Post-CNN Debate: Visions for the World in 2025

On June 27, CNN held a debate between former president Donald Trump and incumbent president Joe Biden. Both men are in the unique position of running against a previous office holder, and the election itself is a rematch of the socially distanced contest held between the same two candidates in 2020.

There is arguably no area of governance where a president has greater freedom and impact than foreign policy. To better understand how the candidates used foreign policy positions on the debate stage, and the limits of their understanding or desired policies, the fellows of the Center for International Policy have assembled to offer some deeper insight. A transcript of the debate can be read here.
 

Sina Toossi, on the Middle East in the Debate

The presidential debate offered little hope for a more peaceful and just U.S. foreign policy towards the Middle East. The most egregious moment was Trump’s use of “Palestinian” as an insult in an exchange with Biden over their “pro-Israel” stances, a shocking display of racism that has largely escaped mainstream scrutiny.

Trump’s false claims about his Iran policy—asserting Iran was impotent and “broke” by the end of his term—belie the reality of his maximum pressure campaign, which provoked increased aggression from Iran, including unprecedented attacks on U.S. assets and allies, and accelerated nuclear activities.

Biden also faltered, with factual inaccuracies about Iran having intercontinental ballistic missile capabilities and misleading claims about U.S. military members not being killed under his watch in the region. Both candidates failed to present a coherent vision of the realities of U.S. policies towards the region.

 

Joanna Rozpedowski, on NATO in the Debate

Voters concerned about America’s security and geopolitical strategy face a pivotal choice between two starkly different approaches to international conflicts the new president will inevitably confront.

In the CNN debate, President Biden emphasized the importance of robust alliances and collective security measures, arguing that NATO and allied support are essential for deterring Russian aggression and maintaining global stability.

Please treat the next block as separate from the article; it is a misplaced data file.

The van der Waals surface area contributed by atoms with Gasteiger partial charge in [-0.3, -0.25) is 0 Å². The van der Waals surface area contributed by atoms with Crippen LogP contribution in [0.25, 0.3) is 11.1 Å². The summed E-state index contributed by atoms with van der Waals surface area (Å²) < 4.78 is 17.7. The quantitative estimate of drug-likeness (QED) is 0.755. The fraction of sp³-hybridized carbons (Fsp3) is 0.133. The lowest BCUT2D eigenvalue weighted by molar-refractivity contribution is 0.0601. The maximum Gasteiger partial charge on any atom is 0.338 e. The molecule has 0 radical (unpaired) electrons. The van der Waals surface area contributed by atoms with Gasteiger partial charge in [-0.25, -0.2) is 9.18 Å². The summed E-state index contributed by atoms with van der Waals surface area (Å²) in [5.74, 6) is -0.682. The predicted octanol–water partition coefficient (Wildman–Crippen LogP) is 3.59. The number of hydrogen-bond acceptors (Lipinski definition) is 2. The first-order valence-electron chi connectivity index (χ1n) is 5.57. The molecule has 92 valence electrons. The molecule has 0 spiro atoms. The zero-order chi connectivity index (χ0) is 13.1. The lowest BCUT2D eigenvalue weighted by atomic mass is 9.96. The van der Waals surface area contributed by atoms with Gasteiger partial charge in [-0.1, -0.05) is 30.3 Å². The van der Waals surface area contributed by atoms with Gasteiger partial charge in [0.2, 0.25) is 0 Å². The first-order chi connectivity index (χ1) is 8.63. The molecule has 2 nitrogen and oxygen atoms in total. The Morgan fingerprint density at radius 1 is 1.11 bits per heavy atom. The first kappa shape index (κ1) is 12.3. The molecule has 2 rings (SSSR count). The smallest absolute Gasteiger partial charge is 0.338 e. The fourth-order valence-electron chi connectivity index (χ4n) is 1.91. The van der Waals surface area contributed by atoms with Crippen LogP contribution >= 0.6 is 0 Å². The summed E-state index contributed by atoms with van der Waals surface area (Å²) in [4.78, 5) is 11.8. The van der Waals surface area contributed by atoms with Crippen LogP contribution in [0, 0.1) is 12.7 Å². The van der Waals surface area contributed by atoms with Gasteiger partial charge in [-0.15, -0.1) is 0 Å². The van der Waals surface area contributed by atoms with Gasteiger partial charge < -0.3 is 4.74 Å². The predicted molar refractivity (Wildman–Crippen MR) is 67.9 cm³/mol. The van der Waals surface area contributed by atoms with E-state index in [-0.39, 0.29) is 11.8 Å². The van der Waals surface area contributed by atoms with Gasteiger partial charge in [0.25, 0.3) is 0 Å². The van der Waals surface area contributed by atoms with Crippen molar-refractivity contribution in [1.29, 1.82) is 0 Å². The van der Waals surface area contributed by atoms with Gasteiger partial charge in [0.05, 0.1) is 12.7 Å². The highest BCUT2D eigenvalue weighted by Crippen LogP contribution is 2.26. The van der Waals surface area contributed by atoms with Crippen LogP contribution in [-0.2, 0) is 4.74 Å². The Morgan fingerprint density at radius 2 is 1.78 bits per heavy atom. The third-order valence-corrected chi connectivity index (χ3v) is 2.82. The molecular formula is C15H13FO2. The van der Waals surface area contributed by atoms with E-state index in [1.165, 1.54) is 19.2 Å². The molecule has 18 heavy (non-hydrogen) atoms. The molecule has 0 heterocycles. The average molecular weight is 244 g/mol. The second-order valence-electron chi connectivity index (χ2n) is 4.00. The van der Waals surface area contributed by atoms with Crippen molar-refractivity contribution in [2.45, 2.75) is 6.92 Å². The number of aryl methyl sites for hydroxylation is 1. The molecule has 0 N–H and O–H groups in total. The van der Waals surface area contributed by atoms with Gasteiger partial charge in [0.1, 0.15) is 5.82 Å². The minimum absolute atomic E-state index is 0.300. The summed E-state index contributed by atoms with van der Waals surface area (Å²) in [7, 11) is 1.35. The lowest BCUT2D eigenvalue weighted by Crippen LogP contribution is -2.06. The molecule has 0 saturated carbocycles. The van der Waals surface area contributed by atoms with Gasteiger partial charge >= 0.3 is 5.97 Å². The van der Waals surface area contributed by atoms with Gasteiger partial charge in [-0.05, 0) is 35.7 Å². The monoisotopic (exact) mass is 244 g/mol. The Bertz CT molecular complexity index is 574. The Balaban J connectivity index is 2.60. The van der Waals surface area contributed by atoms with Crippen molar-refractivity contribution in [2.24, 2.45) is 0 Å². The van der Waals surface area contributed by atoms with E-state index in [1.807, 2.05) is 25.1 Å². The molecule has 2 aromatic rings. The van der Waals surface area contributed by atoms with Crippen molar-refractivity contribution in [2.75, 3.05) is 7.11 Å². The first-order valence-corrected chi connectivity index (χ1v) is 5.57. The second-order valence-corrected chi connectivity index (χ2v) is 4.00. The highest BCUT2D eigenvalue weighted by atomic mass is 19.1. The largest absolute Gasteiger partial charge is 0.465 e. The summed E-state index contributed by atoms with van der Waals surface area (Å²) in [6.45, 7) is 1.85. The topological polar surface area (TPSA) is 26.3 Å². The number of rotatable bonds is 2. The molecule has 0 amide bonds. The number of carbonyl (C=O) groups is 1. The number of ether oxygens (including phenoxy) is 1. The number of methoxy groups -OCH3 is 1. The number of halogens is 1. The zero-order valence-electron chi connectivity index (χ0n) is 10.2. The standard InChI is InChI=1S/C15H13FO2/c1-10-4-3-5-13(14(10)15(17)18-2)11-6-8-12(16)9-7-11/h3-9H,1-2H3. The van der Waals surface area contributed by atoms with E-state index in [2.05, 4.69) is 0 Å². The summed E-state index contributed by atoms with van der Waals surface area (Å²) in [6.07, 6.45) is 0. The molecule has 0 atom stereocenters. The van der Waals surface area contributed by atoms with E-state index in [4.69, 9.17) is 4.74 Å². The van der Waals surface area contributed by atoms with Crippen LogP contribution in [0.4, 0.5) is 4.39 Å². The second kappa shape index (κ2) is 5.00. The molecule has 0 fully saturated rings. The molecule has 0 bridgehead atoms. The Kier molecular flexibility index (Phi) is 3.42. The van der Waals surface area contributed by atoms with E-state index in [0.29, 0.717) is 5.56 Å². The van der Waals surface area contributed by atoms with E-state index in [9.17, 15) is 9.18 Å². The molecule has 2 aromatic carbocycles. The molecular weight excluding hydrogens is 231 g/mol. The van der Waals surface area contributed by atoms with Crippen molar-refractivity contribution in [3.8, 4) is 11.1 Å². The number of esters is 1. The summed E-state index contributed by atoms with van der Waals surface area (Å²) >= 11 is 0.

Former President Trump’s transactional approach prioritized national sovereignty, extreme frugality, and direct negotiation over costly multilateral commitments. His rhetoric indicated skepticism about the economic and tactical burdens the US bears in supporting NATO’s Ukraine approach, which thus far failed to result in the war’s peaceful settlement and risks further escalation onto neighboring European countries.

In November, this strategic divide presents Americans with a critical decision: maintain strong international alliances, an aggressive deterrence posture, and multilateral NATO engagement or attempt to resolve the conflict through diplomatic channels and direct negotiation. The decision rests squarely with the electorate.

 

Michael Chamberlin, on Mexico in the Debate

Regarding the issue of fentanyl crossing the border, neither candidate focuses on addressing the root causes. They fail to discuss how to collaborate with Mexico to strengthen its justice and anti-corruption institutions or how to stop Mexican criminal groups from obtaining guns in U.S. stores. Nothing was said about gun control in the United States or the movement of guns south through the same border, which arms the cartels that later send fentanyl north. Additionally, they overlook the importance of preventive measures from a health service perspective. Approaching the problem from a prohibition standpoint alone will never stop drug abuse.

 

Negar Mortazavi, on Iran in the Debate

Neither Trump nor Biden offered a coherent policy on Iran and the broader Middle East. Trump claimed that Iran had no money under his administration which is false. It’s true that he imposed broad sanctions against Iran that hurt the economy. But the impact of sanctions is mainly felt by average Iranian citizens and it does not really influence or change Iran’s foreign policy and regional spending. In fact, during Trump’s term tensions were high between Iran and its network of allies, the Axis of Resistance, and the U.S. and its regional allies.

Trump’s assassination of the top Iranian general Qassem Soleimani brought the two countries to the brink of a dangerous war, with Iran retaliating against the U.S. by shooting missiles from its soil targeting U.S. forces in Iraq. Trump’s “maximum pressure” policy towards Iran was not only dangerous but failed to achieve its stated goal of bringing Iran to the negotiating table for a better deal.

Biden’s policy towards Iran in general has not been very different or successful either. Candidate Biden had promised to prioritize diplomacy with Iran and revive the nuclear deal, but he couldn’t deliver on that promise.